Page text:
• Gary Sandler
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    Published 10 February 2019

    According to our friends at the U.S. Census Bureau, 87,838 individual housing units were providing shelter for homeowners and tenants in Doña Ana County at the end 2017. Housing units include single-family homes, townhomes, condominiums, mobile homes, apartments or a group of rooms or a single room that is used as separate living quarters. Just over 37 percent of those units, or just under 33,000, were occupied by renters.

    Our friends at the Census Bureau also noted that 8.1 percent of those rental units were occupied by persons deemed to be under 65 years of age and disabled. By my fuzzy math, that’s just under 2,700 renters in Doña Ana County whose housing situations fell under the protection of the Americans with Disabilities Act. Even more are covered by the act if you count people over the age of 65. If you are a landlord, you are also governed by the act when it comes to accommodating our disabled friends, family and neighbors. How so? The answer is abundantly clear.

    The Fair Housing Amendment Act requires landlords, condominium associations and other housing providers to make reasonable accommodations for the disabled, including “reasonable accommodations for service animals.”

    What’s a reasonable accommodation? According to the Department of Housing and Urban Development and the U.S. Department of Justice: “A reasonable accommodation is a change, exception or adjustment to a rule, policy, practice or service that may be necessary for a person with a disability to have an equal opportunity to use and enjoy a dwelling, including public and common space”.

    Okay, that’s clear enough. The next question is … what constitutes a service animal? The Fair Housing Amendment describes it as being “any animal that assists someone who is disabled.” Can a horse be considered a service animal?

    Yes, according to the act. For practical purposes, however, we’re talking about animals of the canine variety here.

    Service dogs come in a variety of shapes and sizes and provide numerous and diverse types of assistance for people with virtually any type of disability. “Service dog” is actually the generic term for dogs that help physically or mentally disabled persons. The animals are trained to provide specific types of assistance and are categorized by the type of assistance they provide. Here are just a few of their categories and job descriptions.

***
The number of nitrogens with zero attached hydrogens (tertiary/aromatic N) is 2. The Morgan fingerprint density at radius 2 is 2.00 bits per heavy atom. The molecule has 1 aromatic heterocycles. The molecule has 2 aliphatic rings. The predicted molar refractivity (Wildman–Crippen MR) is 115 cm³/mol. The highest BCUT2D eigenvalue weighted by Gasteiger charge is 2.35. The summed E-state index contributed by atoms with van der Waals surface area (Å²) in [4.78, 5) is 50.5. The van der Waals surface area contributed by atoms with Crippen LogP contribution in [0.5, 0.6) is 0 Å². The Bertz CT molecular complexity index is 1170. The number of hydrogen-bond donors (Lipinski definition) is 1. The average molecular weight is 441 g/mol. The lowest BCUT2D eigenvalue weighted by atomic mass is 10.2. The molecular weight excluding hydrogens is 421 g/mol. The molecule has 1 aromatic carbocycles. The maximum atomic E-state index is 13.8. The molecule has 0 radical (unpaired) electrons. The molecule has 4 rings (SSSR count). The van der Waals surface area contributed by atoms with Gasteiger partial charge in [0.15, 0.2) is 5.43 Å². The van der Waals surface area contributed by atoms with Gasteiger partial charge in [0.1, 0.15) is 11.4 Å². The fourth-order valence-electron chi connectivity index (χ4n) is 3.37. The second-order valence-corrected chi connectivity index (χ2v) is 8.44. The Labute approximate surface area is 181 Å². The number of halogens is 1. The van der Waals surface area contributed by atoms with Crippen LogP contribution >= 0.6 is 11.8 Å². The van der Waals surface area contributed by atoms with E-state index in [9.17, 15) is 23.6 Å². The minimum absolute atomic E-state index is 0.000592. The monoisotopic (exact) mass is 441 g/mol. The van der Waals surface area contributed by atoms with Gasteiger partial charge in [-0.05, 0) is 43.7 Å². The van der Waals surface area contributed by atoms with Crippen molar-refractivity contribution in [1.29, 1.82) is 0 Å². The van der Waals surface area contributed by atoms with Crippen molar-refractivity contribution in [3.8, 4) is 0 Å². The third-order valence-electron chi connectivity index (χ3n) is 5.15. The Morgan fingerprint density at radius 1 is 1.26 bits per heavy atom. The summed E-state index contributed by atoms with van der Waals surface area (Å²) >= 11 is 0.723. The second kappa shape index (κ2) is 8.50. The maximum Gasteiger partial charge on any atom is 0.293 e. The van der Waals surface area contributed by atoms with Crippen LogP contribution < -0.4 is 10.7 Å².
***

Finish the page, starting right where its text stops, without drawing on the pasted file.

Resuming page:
Mobility assist dogs pull a person’s wheelchair, carry items in a backpack, retrieve dropped items, open and close doors, and help his or her handler dress and undress.

    Hearing dogs, on the other hand, are specially trained to assist deaf people; alerting their owners to such noises as doorbells, phones, crying babies, and even teakettle whistles.

    Seizure alert/response dogs are trained to respond to a person’s seizures and either stay with the person or go for help. Some are even trained to push a button that dials 911, then bark when the operator answers the call.

    A psychiatric service dog helps people with mental disabilities, such as agoraphobia (not being able to go outside alone) and can help their handlers stay focused.

    There are also dogs that have been trained to assist people suffering from autism.

    Some dogs are cross-trained to assist people with multiple disabilities, such as a guide dog that also assists with mobility.

    While landlords and housing providers are bound by law to make accommodations for service animals, they are strictly prohibited from inquiring into the nature of a person’s disability. Landlords are not allowed to question applicants about a disability or illness, or ask to see medical records. Even if it is obvious that a tenant is disabled — for example, using a wheelchair or wearing a hearing aid — it is nevertheless illegal to inquire how severely the person is disabled. In fact, the only two questions landlords may ask are

    Is that a service animal?

    What type of service does the animal provide?

    What if a landlord already knows about the disability and the need is “readily apparent or known”? In that case, the landlord is prohibited from inquiring further into the nature of the disability. For example, if it is obvious that a person is blind and that person asks permission to keep a seeing-eye dog on the premises, the permission must be given without further inquiry. The same holds true for disabled persons who request that a parking space be enlarged to accommodate a wheel chair.

    Emotional support animals are in another category altogether. Landlords are allowed to require a doctor’s note attesting to the fact that the animal is needed for emotional support.

    Well, there you have it. If you’re a landlord, and one of your tenants or prospective tenants asks to bring a service or emotional support animal onto your premises, you may want to think twice before you ask illegal questions or just saying no. The consequences for noncompliance can be steep — up to five years in prison and/or a $50,000 fine.

    See you at closing.

    Gary Sandler is a full-time Realtor and president of Gary Sandler Inc., Realtors in Las Cruces. He loves to answer questions and can be reached at 575-642-2292 or Gary@GarySandler.com

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      Gary Sandler